Avengers: Endgame directors Anthony and Joe Russo could outdo Infinity War with “a lot of hard work,” Joe Russo told Empire Magazine.
“Whether we top Infinity War or not, I don’t know,” he added. “But we try to tell the best story we can with these characters. This is bringing to a close the first decade of stories. I think that alone has a dramatic power to it.”
Details surrounding Endgame — which only recently released its first trailer earlier this month, bringing with it a reveal of the sequel’s long-guarded title — will remain close to the chest.
“We’ve sat on the title, we’ve sat on the trailer,” Russso added. “The last thing we want to do is give any clues to story structure or tone.”
The Russos, who first helmed Captain America: The Winter Soldier and Captain America: Civil War, previously told Business Insider they hope to provide a rewarding experience for fans — but their process first involves satisfying themselves.
“When Joe and I got hired to direct Winter Soldier, that movie was many multiples larger than anything we'd ever done before as filmmakers,” Anthony Russo said.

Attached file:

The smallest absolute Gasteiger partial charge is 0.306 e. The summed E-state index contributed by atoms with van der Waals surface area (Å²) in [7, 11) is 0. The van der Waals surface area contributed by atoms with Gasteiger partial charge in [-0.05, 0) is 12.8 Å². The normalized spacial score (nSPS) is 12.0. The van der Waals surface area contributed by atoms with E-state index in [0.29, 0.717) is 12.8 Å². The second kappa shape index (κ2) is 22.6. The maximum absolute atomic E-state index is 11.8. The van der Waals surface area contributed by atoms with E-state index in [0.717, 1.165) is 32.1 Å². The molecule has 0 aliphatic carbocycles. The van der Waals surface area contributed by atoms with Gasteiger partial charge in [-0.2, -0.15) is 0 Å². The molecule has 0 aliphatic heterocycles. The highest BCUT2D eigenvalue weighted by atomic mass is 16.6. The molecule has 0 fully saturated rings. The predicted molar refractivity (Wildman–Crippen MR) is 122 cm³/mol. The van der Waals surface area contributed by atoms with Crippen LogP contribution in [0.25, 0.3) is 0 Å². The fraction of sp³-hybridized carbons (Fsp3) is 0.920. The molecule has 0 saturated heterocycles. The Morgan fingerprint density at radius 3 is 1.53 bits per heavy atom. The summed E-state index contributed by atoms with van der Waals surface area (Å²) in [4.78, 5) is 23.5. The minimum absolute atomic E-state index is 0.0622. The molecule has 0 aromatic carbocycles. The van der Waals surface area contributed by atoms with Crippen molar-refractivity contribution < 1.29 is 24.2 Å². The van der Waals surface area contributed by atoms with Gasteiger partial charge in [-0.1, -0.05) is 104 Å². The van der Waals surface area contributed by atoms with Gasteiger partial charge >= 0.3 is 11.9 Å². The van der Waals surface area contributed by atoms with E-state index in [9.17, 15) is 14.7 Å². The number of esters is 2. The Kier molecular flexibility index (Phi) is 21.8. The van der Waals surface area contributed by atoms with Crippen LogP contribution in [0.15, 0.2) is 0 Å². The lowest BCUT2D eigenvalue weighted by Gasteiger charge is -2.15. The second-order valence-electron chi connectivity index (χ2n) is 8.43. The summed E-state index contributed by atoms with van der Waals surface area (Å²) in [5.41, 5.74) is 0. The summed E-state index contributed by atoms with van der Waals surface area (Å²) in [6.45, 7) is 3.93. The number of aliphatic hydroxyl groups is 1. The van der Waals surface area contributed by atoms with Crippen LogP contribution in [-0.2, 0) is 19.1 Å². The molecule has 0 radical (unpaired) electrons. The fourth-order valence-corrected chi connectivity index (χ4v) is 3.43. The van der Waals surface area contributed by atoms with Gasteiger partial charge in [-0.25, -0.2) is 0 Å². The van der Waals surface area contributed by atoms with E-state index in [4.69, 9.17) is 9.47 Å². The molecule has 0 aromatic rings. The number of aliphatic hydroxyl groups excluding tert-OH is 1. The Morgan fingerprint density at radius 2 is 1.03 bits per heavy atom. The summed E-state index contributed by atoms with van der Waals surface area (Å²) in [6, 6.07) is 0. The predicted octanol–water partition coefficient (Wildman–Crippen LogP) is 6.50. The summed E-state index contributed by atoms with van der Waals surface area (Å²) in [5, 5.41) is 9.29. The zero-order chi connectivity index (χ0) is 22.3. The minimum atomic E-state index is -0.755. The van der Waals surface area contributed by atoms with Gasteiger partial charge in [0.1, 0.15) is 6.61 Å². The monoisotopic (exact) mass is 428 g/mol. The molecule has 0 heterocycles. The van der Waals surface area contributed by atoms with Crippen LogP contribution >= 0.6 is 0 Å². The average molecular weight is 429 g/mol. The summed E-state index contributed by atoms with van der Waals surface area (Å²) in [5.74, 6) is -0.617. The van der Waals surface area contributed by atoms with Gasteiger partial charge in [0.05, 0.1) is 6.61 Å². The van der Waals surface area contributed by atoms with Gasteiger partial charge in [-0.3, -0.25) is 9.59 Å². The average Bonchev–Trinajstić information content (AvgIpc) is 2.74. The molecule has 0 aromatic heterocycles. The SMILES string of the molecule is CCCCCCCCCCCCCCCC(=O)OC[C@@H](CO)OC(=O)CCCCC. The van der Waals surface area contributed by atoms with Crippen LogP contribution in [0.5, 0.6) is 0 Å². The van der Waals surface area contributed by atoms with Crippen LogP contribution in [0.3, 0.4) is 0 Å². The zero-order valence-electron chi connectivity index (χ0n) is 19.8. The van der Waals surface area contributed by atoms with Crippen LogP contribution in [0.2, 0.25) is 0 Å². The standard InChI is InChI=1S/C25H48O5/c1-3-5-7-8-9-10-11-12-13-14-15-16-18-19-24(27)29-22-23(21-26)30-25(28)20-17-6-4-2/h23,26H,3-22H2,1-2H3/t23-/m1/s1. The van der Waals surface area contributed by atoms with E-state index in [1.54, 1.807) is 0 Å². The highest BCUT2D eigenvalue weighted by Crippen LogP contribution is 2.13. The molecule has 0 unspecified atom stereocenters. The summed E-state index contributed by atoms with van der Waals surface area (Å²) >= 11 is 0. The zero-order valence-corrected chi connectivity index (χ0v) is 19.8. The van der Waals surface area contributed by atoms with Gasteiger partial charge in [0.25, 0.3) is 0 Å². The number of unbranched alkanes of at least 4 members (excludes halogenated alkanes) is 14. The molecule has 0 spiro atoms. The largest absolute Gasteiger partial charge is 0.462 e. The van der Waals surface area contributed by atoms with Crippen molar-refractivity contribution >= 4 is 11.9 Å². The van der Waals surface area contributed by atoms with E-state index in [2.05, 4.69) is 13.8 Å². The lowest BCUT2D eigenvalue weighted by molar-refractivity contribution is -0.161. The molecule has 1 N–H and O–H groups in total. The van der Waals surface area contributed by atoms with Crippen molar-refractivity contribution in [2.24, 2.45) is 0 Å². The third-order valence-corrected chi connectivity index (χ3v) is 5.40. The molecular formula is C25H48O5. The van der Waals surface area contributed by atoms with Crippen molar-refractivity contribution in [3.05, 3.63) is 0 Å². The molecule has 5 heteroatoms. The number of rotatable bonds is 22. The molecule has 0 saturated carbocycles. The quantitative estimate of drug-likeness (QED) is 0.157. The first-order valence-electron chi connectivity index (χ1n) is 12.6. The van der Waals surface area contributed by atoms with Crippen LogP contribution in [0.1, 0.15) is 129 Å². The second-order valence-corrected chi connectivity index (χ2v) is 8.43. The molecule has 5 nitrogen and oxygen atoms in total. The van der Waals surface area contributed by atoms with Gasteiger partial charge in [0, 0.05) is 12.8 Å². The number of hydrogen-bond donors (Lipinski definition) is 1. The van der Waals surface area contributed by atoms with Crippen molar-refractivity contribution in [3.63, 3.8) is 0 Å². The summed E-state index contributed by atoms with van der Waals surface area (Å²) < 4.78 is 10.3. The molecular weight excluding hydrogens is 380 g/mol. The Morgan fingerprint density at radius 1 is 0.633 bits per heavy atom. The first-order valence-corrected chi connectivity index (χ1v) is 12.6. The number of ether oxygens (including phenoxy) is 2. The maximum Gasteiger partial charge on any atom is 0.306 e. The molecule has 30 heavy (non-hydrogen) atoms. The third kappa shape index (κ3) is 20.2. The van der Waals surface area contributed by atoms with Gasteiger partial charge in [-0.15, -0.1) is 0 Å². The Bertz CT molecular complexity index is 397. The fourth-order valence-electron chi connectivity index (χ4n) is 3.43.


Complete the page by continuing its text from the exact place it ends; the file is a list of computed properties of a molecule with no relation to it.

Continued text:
“But the way we work as filmmakers is we have to satisfy ourselves first and foremost. If we’re making a movie that excites us, that’s the best we can do. We can’t predict if people are going to like it, we just know whether we like it. That’s how we've made every one of our Marvel movies and it’s how we’re making this one. For all of the anticipation and anxiety about it, nothing serves Joe and I better than staying focused on the story we're trying to tell and telling it the best way we can.”
Marvel Studios chief and architect Kevin Feige has characterized Endgame as an ending point for the first chapter of the ongoing Marvel Cinematic Universe, set to continue beyond Spider-Man: Far From Home in 2019 with future franchise entries like Black Widow, Black Panther 2, and Guardians of the Galaxy Vol. 3.
“The entire intention of Infinity War and the next Avengers film next year was to have an ending — to bring a conclusion to 10-plus years, 22-movie narrative in a way that hadn’t been done before in this particular type of film,” Feige told Uproxx.
“It’s been done before in films where there are a finite number of books, and they finish telling the story for the books, so they come to an ending. Characters like Spider-Man or Batman or James Bond or Iron Man, who have been around for so long and are always refreshed in comic books or novels or movies, you don’t necessarily get that kind of an endpoint — and we wanted to do that, which is what these next two Avengers films are.”
Avengers: Endgame opens April 26.